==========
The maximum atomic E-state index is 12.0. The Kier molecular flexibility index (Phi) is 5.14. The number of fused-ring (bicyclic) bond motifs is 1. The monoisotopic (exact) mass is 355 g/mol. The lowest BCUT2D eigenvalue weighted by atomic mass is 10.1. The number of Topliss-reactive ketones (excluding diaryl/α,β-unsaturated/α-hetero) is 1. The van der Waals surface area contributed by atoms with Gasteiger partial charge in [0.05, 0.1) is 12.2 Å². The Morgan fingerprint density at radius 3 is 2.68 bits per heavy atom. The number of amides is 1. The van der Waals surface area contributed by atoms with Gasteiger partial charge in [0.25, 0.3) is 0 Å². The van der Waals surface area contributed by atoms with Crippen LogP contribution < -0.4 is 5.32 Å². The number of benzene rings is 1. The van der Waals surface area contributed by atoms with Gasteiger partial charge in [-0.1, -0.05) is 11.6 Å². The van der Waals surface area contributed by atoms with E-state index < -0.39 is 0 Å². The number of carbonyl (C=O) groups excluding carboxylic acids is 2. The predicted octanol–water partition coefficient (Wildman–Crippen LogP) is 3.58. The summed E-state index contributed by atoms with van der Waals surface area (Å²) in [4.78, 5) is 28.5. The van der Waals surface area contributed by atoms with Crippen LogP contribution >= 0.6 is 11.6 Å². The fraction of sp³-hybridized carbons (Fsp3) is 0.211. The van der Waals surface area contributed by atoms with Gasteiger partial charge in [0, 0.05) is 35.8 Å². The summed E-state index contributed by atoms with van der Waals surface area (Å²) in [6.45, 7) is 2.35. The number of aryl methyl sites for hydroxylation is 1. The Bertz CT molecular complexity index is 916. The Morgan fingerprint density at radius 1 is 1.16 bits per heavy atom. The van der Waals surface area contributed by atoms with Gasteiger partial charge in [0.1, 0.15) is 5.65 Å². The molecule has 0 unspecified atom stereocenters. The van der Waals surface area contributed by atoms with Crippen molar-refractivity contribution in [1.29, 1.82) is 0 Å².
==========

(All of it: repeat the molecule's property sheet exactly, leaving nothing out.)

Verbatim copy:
The maximum atomic E-state index is 12.0. The Kier molecular flexibility index (Phi) is 5.14. The number of fused-ring (bicyclic) bond motifs is 1. The monoisotopic (exact) mass is 355 g/mol. The lowest BCUT2D eigenvalue weighted by atomic mass is 10.1. The number of Topliss-reactive ketones (excluding diaryl/α,β-unsaturated/α-hetero) is 1. The van der Waals surface area contributed by atoms with Gasteiger partial charge in [0.05, 0.1) is 12.2 Å². The Morgan fingerprint density at radius 3 is 2.68 bits per heavy atom. The number of amides is 1. The van der Waals surface area contributed by atoms with Gasteiger partial charge in [0.25, 0.3) is 0 Å². The van der Waals surface area contributed by atoms with Crippen LogP contribution < -0.4 is 5.32 Å². The number of benzene rings is 1. The van der Waals surface area contributed by atoms with Gasteiger partial charge in [-0.1, -0.05) is 11.6 Å². The van der Waals surface area contributed by atoms with E-state index < -0.39 is 0 Å². The number of carbonyl (C=O) groups excluding carboxylic acids is 2. The predicted octanol–water partition coefficient (Wildman–Crippen LogP) is 3.58. The summed E-state index contributed by atoms with van der Waals surface area (Å²) in [4.78, 5) is 28.5. The van der Waals surface area contributed by atoms with Crippen LogP contribution >= 0.6 is 11.6 Å². The fraction of sp³-hybridized carbons (Fsp3) is 0.211. The van der Waals surface area contributed by atoms with Gasteiger partial charge in [0, 0.05) is 35.8 Å². The summed E-state index contributed by atoms with van der Waals surface area (Å²) in [6.45, 7) is 2.35. The number of aryl methyl sites for hydroxylation is 1. The Bertz CT molecular complexity index is 916. The Morgan fingerprint density at radius 1 is 1.16 bits per heavy atom. The van der Waals surface area contributed by atoms with Gasteiger partial charge in [0.1, 0.15) is 5.65 Å². The molecule has 0 unspecified atom stereocenters. The van der Waals surface area contributed by atoms with Crippen molar-refractivity contribution in [1.29, 1.82) is 0 Å².